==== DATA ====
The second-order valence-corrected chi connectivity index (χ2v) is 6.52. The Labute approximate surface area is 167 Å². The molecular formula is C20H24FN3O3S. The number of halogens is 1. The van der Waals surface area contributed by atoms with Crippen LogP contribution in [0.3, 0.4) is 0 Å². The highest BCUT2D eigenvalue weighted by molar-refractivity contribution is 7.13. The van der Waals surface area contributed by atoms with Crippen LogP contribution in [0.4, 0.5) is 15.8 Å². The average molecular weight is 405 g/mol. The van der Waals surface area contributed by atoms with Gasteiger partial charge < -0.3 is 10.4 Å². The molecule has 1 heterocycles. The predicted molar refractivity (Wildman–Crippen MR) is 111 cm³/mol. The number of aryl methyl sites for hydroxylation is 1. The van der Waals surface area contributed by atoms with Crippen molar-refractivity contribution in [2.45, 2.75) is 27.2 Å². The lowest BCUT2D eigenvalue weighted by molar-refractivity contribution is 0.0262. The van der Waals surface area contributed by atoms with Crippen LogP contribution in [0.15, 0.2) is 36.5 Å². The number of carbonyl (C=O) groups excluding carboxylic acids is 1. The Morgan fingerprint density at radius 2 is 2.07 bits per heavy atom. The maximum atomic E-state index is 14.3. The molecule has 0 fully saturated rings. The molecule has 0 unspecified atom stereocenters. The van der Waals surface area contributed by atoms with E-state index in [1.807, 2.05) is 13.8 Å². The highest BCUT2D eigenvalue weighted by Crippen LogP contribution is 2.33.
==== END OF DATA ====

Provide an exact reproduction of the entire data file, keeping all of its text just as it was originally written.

The second-order valence-corrected chi connectivity index (χ2v) is 6.52. The Labute approximate surface area is 167 Å². The molecular formula is C20H24FN3O3S. The number of halogens is 1. The van der Waals surface area contributed by atoms with Crippen LogP contribution in [0.3, 0.4) is 0 Å². The highest BCUT2D eigenvalue weighted by molar-refractivity contribution is 7.13. The van der Waals surface area contributed by atoms with Crippen LogP contribution in [0.4, 0.5) is 15.8 Å². The average molecular weight is 405 g/mol. The van der Waals surface area contributed by atoms with Gasteiger partial charge < -0.3 is 10.4 Å². The molecule has 1 heterocycles. The predicted molar refractivity (Wildman–Crippen MR) is 111 cm³/mol. The number of aryl methyl sites for hydroxylation is 1. The van der Waals surface area contributed by atoms with Crippen molar-refractivity contribution in [2.45, 2.75) is 27.2 Å². The lowest BCUT2D eigenvalue weighted by molar-refractivity contribution is 0.0262. The van der Waals surface area contributed by atoms with Crippen LogP contribution in [0.15, 0.2) is 36.5 Å². The number of carbonyl (C=O) groups excluding carboxylic acids is 1. The Morgan fingerprint density at radius 2 is 2.07 bits per heavy atom. The maximum atomic E-state index is 14.3. The molecule has 0 fully saturated rings. The molecule has 0 unspecified atom stereocenters. The van der Waals surface area contributed by atoms with E-state index in [1.807, 2.05) is 13.8 Å². The highest BCUT2D eigenvalue weighted by Crippen LogP contribution is 2.33.